It's the dialogue. The dialogue is difficult to get, sometimes flowery, using complex constructions, sometimes veering right off the point. The scriptwriter's been given a lot of leeway here. For instance, one of the Duke's sons, he's called Orlando, falls in love, and he says: 'What passion lays these weights upon my tongue?' And that's about the clearest thing he says. It's like watching an arty foreign movie with incomplete subtitles.
But I know what this story is going to be about - like all stories, it's about a group of people who find out that, for whatever reason, their life has been changed, the equilibrium shattered, so I know the plot will be about these people trying to restore normality, and if it's a good story it will show us what they learn in the process. The story, a play, is called As You Like It by William Shakespeare, and I've read it before, years ago, seen it a couple of times. It's just that I haven't read Shakespeare for a while, so I'm a little rusty.
The lead, Orlando, is getting into his stride now, mooning about, saying things like: 'As true a lover as ever sigh'd upon a midnight pillow,' slightly embarrassing stuff, but I'm starting to pick it up. Something happens that I can't quite work out, although it's crucial to the plot, but Orlando leaves home and finds himself in a forest, and the girl he's after, Rosalind, has a row with her father and runs away from home, and she's in the forest too. And here's the twist. She's dressed up as a man. And Orlando doesn't recognise her. He just thinks she's a guy he's met on his travels, and they start knocking around together.
So it started off quite difficult, this Shakespeare, but I concentrated and, with a bit of work, a bit of graft, I managed it. The thing is, though, that 16th-century English Lit is really my kind of stuff. I must have read 15 Shakespeares at school, studied them in detail, poring through the text, learning quotes, writing little character sketches in the margins, long, quote-heavy essays every week. And then I studied literature at university for nearly seven years - by the end I'd read some of these plays 20 times, nearly all of them more than once, and all the major critical commentaries - Bradley, G Wilson Knight, Leslie Fiedler. I'd read books about Shakespeare from every perspective - Marxist, structuralist, feminist. Like the French and German I learned, Shakespeare is a language that comes back after a while.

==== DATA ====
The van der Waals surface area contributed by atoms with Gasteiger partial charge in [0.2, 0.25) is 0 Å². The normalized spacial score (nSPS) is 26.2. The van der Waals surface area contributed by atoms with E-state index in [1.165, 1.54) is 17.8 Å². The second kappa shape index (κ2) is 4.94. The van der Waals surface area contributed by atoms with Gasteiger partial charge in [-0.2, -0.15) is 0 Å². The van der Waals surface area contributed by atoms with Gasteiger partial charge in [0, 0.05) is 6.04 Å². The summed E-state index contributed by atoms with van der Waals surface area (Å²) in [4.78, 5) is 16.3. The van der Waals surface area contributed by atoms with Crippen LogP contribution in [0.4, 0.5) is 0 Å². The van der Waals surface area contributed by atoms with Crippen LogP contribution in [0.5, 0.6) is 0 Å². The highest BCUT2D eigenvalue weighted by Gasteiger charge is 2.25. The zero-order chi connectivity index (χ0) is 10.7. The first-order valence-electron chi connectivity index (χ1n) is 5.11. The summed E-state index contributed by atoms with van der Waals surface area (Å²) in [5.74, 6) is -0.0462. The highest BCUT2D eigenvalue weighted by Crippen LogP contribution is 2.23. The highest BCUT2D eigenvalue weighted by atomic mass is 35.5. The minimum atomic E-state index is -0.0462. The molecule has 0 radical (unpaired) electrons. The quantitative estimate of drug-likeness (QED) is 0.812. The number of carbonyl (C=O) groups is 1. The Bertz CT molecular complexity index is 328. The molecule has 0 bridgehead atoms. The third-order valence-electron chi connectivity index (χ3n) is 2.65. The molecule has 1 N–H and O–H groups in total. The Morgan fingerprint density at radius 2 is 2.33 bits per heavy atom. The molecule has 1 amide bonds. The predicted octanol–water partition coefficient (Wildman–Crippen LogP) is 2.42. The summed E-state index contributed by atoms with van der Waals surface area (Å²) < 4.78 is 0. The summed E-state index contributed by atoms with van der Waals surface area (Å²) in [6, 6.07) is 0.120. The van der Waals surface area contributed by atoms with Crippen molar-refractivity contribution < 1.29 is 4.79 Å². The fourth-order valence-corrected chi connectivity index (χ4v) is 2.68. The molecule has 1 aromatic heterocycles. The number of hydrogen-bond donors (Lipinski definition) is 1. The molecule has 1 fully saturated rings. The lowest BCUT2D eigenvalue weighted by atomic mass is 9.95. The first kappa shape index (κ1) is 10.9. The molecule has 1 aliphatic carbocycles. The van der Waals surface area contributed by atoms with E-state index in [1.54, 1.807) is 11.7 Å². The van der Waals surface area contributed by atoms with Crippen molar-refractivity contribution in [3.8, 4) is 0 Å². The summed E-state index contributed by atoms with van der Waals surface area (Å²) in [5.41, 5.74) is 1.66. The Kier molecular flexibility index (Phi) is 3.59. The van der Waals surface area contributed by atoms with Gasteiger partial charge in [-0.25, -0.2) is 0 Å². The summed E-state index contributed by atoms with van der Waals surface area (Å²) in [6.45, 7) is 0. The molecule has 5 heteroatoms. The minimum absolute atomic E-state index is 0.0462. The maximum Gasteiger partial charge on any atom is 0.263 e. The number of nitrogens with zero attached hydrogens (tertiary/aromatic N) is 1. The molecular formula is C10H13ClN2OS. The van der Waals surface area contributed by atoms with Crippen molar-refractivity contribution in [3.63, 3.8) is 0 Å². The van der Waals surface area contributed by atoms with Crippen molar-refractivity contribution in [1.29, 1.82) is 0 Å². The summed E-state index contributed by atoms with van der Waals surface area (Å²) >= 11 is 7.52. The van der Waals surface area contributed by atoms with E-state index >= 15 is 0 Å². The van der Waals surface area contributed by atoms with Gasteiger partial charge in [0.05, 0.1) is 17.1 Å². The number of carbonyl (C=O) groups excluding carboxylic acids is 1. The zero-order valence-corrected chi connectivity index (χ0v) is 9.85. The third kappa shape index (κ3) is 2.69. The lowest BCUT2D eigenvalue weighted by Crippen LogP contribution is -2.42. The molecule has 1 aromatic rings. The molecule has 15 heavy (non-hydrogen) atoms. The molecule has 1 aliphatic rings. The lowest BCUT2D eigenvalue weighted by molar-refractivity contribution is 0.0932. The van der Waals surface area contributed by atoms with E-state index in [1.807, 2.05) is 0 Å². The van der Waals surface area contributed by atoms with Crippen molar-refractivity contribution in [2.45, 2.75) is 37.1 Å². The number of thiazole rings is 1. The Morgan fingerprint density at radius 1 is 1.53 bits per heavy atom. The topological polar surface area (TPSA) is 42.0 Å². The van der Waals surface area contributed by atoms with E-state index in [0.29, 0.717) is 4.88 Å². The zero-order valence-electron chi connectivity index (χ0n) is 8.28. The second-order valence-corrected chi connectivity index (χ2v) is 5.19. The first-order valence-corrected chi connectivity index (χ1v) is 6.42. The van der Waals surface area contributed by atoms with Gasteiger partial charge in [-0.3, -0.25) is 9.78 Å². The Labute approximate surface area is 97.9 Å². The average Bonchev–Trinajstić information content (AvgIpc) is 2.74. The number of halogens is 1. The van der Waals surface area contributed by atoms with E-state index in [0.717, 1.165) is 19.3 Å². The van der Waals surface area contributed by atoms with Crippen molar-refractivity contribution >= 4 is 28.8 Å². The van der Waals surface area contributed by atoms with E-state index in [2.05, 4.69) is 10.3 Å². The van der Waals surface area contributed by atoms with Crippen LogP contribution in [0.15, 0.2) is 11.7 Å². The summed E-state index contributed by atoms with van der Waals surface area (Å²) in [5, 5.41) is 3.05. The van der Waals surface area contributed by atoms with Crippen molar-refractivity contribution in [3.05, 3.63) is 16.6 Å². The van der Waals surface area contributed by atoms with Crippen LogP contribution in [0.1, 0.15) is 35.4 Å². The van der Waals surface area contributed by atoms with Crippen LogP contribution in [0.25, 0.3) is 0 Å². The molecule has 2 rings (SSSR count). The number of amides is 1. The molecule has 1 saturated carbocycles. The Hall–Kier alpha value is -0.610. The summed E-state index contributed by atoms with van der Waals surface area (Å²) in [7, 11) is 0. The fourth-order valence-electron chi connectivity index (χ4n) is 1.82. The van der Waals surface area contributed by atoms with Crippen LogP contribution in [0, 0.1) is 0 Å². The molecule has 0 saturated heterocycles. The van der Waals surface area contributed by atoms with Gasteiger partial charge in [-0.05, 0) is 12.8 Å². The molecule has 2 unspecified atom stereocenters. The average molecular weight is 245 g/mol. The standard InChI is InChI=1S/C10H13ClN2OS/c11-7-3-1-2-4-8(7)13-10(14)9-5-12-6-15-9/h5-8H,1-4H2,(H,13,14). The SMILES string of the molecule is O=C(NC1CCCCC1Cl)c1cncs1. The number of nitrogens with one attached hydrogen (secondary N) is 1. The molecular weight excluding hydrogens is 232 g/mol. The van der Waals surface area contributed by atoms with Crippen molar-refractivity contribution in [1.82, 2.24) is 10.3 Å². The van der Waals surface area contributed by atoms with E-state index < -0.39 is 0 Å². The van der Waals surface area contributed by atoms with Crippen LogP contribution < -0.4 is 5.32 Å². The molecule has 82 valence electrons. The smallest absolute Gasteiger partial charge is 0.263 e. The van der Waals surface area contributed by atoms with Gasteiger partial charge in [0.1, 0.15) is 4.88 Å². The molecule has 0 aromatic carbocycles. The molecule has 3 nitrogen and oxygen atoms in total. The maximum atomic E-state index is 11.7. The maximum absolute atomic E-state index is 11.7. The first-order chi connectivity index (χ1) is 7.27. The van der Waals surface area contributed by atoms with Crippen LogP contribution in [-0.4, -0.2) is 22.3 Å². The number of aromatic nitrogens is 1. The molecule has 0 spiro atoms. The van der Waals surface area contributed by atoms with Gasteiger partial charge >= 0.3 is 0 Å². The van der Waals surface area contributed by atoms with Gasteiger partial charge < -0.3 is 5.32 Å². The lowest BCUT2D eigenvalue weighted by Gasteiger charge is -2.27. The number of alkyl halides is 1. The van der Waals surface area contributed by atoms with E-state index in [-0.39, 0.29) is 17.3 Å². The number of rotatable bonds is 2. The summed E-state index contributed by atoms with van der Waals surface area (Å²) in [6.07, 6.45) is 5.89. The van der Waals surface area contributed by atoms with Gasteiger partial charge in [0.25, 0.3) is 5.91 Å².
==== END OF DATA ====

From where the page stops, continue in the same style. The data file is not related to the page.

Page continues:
Should all schoolchildren be forced to learn this? John Patten, the education secretary, thinks so. I remember sitting through it, at first utterly bemused, writing notes in the margin: 'dramatic irony - audience knows something not known by one of the characters', 'symbolism', 'metaphorical use of language'. But the text of the play might as well have been written in Cyrillic script, from right to left, for all the genuine understanding I had. The first time I really got stuff like dramatic irony was by watching movies, stories that made sense to me, and chatting about them afterwards. English literature was something I learned by rote, so I passed all my exams easily, without understanding the first thing about Shakespeare.
But think about how easy this must have been for my teachers. Imagine trying to teach, say, William Burroughs or the movies of Francis Ford Coppola to a room full of bright middle-class kids who all know the stuff really well. You'd be having rows about all the important questions - is war ever justified? Is it ever artistically viable to glamorise it to make your point? Should art always enact its moral valuations? And the kids would have different opinions, and nobody would be right, and it would be a nightmare.
But imagine what it must be like if you're from a family without many books, without parents who have university degrees, or if you're distracted from your schoolbooks by the fighting and shouting outside your house, or if your entire artistic culture is based on going into dark rooms drugged out of your mind and swaying around all night, and everybody else you know does exactly the same thing - or, worse, imagine what it must be like if you're a bit thick. If somebody came in and told you how Goodfellas worked as a story, or Fatal Attraction, or Basic Instinct, you might learn something about stories, you might have made a start. But Shakespeare - these complex, dramatic declarations: it's everything your world has taught you to hate.
Think of them, those little sods who push people out of the way on the Tube, wearing baseball caps the wrong way round and baggy trousers dragging along the ground. Now imagine them standing up in class and saying 'Sweet are the uses of adversity . . .' These people just don't use flowery language. They'd be desperate to get away from it. It would just force them to play truant.
So Orlando gets the girl, who sets up a chain reaction of dramatic irony, fooling everybody else by being dressed as a man, and there's a kind of light-comic ending with everybody declaring their love for each other and the bad brother turning over a new leaf. It's a bit like thirtysomething in difficult verse with singing and dancing at the end.
I rather liked it, although, storywise, I wouldn't use it as my main fix. It looks like perfect material to teach the more diligent of undergraduates, and I can see what a superb tool it could be for keeping classrooms of kids bored and ignorant, unable to think of difficult questions. But it won't make any difference at all to the kids in the back-to-front baseball caps who push people out of the way in the Tube. Because they won't be there.-Reuse content